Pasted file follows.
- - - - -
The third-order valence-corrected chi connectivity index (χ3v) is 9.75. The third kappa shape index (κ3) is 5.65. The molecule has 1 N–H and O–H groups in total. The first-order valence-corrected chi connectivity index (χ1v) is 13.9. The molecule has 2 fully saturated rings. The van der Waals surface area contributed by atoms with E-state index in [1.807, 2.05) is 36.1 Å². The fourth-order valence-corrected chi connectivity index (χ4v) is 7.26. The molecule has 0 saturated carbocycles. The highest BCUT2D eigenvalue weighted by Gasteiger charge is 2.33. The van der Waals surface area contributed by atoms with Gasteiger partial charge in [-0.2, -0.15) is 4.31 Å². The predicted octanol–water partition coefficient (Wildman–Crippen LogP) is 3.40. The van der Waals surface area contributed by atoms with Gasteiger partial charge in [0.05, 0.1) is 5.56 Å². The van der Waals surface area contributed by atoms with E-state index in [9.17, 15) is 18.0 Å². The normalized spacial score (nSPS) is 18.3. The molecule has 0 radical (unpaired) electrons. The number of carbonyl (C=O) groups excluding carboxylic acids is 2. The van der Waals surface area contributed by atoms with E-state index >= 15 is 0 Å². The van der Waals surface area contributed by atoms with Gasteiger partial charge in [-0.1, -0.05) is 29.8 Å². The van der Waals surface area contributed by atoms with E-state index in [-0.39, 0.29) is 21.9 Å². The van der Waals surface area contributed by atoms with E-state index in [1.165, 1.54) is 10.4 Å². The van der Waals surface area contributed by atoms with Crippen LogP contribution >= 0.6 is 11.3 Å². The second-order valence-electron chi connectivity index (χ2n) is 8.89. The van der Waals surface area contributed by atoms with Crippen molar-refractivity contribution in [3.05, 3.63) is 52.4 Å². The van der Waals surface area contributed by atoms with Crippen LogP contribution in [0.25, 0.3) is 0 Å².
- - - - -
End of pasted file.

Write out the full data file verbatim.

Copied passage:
The third-order valence-corrected chi connectivity index (χ3v) is 9.75. The third kappa shape index (κ3) is 5.65. The molecule has 1 N–H and O–H groups in total. The first-order valence-corrected chi connectivity index (χ1v) is 13.9. The molecule has 2 fully saturated rings. The van der Waals surface area contributed by atoms with E-state index in [1.807, 2.05) is 36.1 Å². The fourth-order valence-corrected chi connectivity index (χ4v) is 7.26. The molecule has 0 saturated carbocycles. The highest BCUT2D eigenvalue weighted by Gasteiger charge is 2.33. The van der Waals surface area contributed by atoms with Gasteiger partial charge in [-0.2, -0.15) is 4.31 Å². The predicted octanol–water partition coefficient (Wildman–Crippen LogP) is 3.40. The van der Waals surface area contributed by atoms with Gasteiger partial charge in [0.05, 0.1) is 5.56 Å². The van der Waals surface area contributed by atoms with E-state index in [9.17, 15) is 18.0 Å². The normalized spacial score (nSPS) is 18.3. The molecule has 0 radical (unpaired) electrons. The number of carbonyl (C=O) groups excluding carboxylic acids is 2. The van der Waals surface area contributed by atoms with E-state index >= 15 is 0 Å². The van der Waals surface area contributed by atoms with Gasteiger partial charge in [-0.1, -0.05) is 29.8 Å². The van der Waals surface area contributed by atoms with E-state index in [-0.39, 0.29) is 21.9 Å². The van der Waals surface area contributed by atoms with E-state index in [1.165, 1.54) is 10.4 Å². The van der Waals surface area contributed by atoms with Crippen LogP contribution >= 0.6 is 11.3 Å². The second-order valence-electron chi connectivity index (χ2n) is 8.89. The van der Waals surface area contributed by atoms with Crippen molar-refractivity contribution in [3.05, 3.63) is 52.4 Å². The van der Waals surface area contributed by atoms with Crippen LogP contribution in [0.25, 0.3) is 0 Å².